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Your 2019 flying year, how many hours, and aspirations for 2020?

Goals for 2019:
more international trips, crossing the Alps
getting the IR
find more capable and more available aircraft arround Prague suitable for longer trips within reasonable cost
continue dreaming about owning Extra EA-400, have flown it once, amazing plane

Reality of 2019:
Only 28 hours flown due to unavailability of the club’s C172. A to B trips except one hour with FI for PPL revalidation. Did cross the Alps. IR on hold as no IFR plane within reach. Got very close to getting that Extra 400 but the project is stalling now.

Goals for 2020:
get the IR
find suitable IFR capable plane
get close to 100 hours (50h IR, 50h trips)

Last Edited by Destinatus at 29 Dec 00:54
Prague
Czech Republic
  • 2019: Got my PPL and did nearly 100h this year, 40h as PIC Cross Country.
  • 2020 Goals: Get FAA PPL, IR, ME and at least SIC for a turbine.
A guy from Berlin
EDAZ, Germany

2017 – EASA PPL in Sept to Dec – 55 hr

2018 – 250 hrs in SR22T with EASA and FAA IR achieved.

2019 – 275 hrs in SR22T. Set a goal of doing Southern Europe and getting down to South Africa. Achieved Southern Europe but not Africa. However launched Airtime. This meant I had a few coast to coast trips in the US as an alternative.

2020 – Plan – Similar hours with FAA CPL done before March and new series of Airtime launched in September. Will plan on flying down to Cape Town in December.

The sky is the limit
EGKB, United Kingdom

Haven’t counted, but about 150 h. Lots of instructions, some aerobatics, glider towing. None longer journeys, but had a fun little week when commuting everyday with an ancient PA-28 to tow gliders in 30 degrees (which eventually destroyed the engine in the tow plane, now fixed). A couple of club trips, which was fun.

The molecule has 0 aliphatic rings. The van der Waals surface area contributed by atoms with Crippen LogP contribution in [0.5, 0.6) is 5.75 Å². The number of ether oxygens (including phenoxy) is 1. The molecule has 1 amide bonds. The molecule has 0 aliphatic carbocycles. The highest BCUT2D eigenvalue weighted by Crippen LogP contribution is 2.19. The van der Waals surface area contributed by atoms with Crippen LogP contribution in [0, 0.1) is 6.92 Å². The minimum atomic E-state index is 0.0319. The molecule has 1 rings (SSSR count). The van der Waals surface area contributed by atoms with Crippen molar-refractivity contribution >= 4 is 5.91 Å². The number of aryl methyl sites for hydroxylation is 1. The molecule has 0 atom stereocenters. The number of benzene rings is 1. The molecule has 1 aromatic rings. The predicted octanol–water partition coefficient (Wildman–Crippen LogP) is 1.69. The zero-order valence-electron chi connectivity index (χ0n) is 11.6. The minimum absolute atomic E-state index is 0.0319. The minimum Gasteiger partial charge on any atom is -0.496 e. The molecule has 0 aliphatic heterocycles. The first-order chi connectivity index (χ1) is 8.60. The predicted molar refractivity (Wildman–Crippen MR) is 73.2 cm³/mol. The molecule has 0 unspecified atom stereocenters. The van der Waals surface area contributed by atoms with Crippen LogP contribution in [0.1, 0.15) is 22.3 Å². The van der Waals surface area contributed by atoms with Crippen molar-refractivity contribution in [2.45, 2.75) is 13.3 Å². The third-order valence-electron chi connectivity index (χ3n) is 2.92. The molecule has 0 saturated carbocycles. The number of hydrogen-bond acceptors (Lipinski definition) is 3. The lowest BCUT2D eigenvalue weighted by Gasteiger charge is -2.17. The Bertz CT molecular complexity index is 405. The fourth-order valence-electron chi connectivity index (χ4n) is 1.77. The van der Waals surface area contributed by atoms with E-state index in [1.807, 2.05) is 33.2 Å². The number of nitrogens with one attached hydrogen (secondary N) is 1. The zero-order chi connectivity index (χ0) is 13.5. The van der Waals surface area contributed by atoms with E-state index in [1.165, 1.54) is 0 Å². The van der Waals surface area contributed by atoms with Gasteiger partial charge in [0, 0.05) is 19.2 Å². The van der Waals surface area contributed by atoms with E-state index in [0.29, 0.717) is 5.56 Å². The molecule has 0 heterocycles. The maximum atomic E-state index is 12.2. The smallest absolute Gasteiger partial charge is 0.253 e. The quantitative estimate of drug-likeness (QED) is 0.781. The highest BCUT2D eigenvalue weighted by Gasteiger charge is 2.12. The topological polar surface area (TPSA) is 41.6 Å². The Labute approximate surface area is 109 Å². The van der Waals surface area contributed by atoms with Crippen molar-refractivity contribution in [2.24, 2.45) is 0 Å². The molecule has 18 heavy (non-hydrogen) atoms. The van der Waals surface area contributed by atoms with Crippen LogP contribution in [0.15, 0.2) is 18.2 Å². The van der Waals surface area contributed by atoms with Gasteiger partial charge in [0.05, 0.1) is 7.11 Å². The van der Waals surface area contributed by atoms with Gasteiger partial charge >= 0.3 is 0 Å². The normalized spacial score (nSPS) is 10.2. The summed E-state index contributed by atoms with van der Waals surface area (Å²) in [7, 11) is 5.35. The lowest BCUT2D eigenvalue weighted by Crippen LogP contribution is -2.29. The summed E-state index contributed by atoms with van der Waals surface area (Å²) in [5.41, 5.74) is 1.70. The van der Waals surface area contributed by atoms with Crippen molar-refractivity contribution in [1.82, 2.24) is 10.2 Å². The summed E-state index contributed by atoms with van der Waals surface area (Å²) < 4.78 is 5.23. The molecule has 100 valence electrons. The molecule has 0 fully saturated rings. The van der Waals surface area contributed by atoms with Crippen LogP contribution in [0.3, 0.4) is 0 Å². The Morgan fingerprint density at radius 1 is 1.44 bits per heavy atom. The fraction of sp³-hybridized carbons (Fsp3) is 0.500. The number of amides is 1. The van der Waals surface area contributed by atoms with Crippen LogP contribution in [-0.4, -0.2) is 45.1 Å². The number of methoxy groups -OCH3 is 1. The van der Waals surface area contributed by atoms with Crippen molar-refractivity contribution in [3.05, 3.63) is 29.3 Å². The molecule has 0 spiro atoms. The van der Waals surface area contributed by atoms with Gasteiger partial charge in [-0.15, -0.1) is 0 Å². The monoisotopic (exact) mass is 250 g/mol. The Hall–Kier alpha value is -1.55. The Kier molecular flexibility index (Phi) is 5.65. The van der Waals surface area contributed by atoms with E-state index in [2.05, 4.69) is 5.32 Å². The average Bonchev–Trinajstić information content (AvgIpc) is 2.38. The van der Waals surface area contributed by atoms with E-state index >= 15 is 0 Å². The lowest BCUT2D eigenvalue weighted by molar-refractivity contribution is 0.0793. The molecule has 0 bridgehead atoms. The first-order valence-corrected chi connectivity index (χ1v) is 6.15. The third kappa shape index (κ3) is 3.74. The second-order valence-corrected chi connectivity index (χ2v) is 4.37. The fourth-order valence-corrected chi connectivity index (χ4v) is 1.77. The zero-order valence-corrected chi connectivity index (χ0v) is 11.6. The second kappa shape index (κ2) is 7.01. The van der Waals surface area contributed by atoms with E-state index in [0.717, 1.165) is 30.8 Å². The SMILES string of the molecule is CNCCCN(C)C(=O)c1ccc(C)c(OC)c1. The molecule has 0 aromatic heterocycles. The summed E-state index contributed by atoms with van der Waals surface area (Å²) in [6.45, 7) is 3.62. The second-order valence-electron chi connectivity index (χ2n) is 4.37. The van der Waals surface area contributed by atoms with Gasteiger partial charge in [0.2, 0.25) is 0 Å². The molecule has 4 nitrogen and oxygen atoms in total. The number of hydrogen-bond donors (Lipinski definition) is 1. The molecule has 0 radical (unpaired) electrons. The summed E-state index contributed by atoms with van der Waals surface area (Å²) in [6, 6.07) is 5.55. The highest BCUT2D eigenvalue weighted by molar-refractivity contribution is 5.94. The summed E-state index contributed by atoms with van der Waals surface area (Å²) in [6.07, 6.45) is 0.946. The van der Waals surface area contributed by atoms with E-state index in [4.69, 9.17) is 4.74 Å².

For 2020: more fun! Gotta get that might rating and eventually get my own airplane in the air.

ENVA ENOP ENMO, Norway

I managed my most ever, just a bit shy of 200. I competed my FI and 30 hours instructing toward unrestricting. Most of this in fixed wing, 30 or so in Gazelle helicopter.

Touring wise, not so much. The usual 15 or so Le Touquet trips, an Oostende, Made it to Germany once and flew an RV8 back from Denmark. The most memorable trips were VFR battles against the weather from sussex to Newtownards and back, and another from Perth dodging thunder.

2020 I need to get unrestricted, the main challenge being the solo sign off requirement. I want to try and find the time to do a bit more of Europe, perhaps an early year Spain run, and get into some RV8 aerobatics. And need to find some more unusual places to land the helicopter!

EGKL

2019 has been a bit of a mixed year:

On the negative side I fell just short of 100hrs minimum goal for flying in Europe (due to some not so good weather earlier this year and AOG for prop overhaul since November).

On the positive side I can add almost 20 hrs. of bush plane and float flying in Alaska to that.

Germany

Only 29 hours this year because of less time and money dedicated to flying, and less perfect weather than 2018.